Taya, the “Canadian Queen of lucha libre” and the “guera loca of the Temple,” is likewise imposing. She trained under Lance Storm — widely regarded as one of the most technically sound performers of his generation, and another multiple-title holder in WWE — and was plucked, like many on Lucha Underground's roster, from Mexico's Asistencia Asesoría y Administración (AAA). I make a joke about one of them body-slamming me through the table we're sitting around, and she seems even more excited by the prospect than Mundo. “I'm a table expert,” she assures me.
The two are onscreen partners as part of the Worldwide Underground faction — “She's the sizzle, I'm the steak,” Mundo says — though it wasn't always so. The first round of talent brought to Lucha Underground from AAA was all Mexican, Van Wagenen says. But the first time he saw Taya, her nose was broken so badly during her match that it looked as it if it had been “removed from her face. She finished the match, stuck some stuff up her nose to control the bleeding, said, 'Hi, nice to meet you,' and started chatting away.” He immediately knew he had to sign her.
For those not under the WWE umbrella, pro wrestling is the gig economy taken to its physical extreme. Lucha Underground is “not quite full-time,” Mundo says — filming for the upcoming 40-episode season took place roughly every other weekend between January and June — but, for those with his or Taya's drawing power, it's a solid foundation to build upon. It has allowed Taya to move from Mexico City to L.A., and she describes it as her “home base.”
Now that production on season three has wrapped, most of the Mexican talent is back home. Mundo and Taya are on their way to an indie show in San Diego after our interview, and Mundo mentions in passing how he recently landed the lead in a low-budget movie about Sinbad (the pirate, not the comic) being made by the same production company for which he starred in 2014's Hercules Reborn.
All of which seems to suit Van Wagenen fine. He says he's glad Mundo and others can “work for us on the weekend, then go and audition and be in movies during the week. For a lot of people, especially guys who don't want the grind and the tour of WWE, coming to L.A. every other weekend is a good way to have a nice life outside of wrestling.”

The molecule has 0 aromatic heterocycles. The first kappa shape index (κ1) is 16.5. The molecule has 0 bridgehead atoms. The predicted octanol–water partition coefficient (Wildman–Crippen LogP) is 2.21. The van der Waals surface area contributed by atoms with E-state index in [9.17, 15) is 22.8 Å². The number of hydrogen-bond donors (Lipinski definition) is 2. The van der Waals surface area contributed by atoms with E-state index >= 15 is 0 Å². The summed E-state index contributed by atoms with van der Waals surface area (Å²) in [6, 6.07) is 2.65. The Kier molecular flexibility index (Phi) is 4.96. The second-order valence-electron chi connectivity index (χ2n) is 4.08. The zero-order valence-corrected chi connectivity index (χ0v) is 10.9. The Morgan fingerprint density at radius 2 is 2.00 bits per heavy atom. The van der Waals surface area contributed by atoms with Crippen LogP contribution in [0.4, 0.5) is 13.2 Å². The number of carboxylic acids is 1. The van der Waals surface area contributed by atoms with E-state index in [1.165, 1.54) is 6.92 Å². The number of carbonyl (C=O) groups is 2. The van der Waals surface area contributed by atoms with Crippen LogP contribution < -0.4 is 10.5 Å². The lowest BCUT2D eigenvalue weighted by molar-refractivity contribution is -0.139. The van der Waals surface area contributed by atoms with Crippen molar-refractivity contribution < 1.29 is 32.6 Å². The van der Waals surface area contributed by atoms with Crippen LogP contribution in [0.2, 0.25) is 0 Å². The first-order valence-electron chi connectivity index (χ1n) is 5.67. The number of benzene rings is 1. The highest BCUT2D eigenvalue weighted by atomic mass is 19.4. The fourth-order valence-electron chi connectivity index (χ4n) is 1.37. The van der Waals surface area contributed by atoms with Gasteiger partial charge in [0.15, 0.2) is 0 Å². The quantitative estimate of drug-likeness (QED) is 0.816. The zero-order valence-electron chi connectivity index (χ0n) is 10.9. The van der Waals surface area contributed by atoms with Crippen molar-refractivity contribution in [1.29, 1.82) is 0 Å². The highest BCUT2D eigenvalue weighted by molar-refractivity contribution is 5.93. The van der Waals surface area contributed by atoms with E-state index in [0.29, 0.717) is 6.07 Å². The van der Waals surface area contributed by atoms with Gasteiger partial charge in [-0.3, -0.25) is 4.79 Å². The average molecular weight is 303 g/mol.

Mundo adds that “TV is powerful” as a means of gaining exposure and extracurricular opportunities. “The autonomy that we have working for Lucha Underground is so much more valuable than being on that [WWE] 200-, 250-show schedule. You only have a certain amount of bumps on your bump card, so to speak, and it's important to use them where they count.”
That term, “bump card,” is a staple among veteran grapplers, referring to serious slams they take to the mat. Every wrestler has a finite number of physical traumas, aka “bumps,” they can take in their career, before their body gives out. Performing in a way that allows them to choose their “bumps” is crucial not only to Mundo's and Taya's careers but to their long-term health, too.
“A lot of people think it's easy,” Taya says of the physical toll this lifestyle takes on those who choose it. Her early training regimen was five days a week, four hours a day. She spent four and a half years in Mexico, working in “stiff rings, boxing rings, dirt floors — all level of training facilities,” before getting her break on Lucha Underground.
Lucha Underground isn't the only under-the-radar show in town with street cred. Pro Wrestling Guerrilla's Battle of Los Angeles 2016 has been running the round-robin tournament out of a veteran's hall in Reseda every Labor Day weekend since 2005, and this year a half-dozen denizens of the Temple will be pulling double duty, Mundo included.
Together, Lucha Underground and PWG are helping to make Los Angeles something it's never been: an indie-wrestling hotbed. While PWG's under-the-radar bona fides are indisputable, El Rey's reconquista is especially impressive for how quickly it's come about and the visible influence its cinematic style has already had on WWE and others.
As we end our conversation at the Wrestling Guy Store, the theme song for former PWG standout–turned–WWE star Kevin Owens blares from the speaker. Then Mundo and Taya pack up and prepare to brave the 405 on their way to San Diego, where a Saturday night crowd and paycheck await.
Whether it's moonlighting as a Loan Mart spokesman or a straight-to-video Sinbad, wrestlers in our gig economy all need a side hustle to survive the bumps of the business.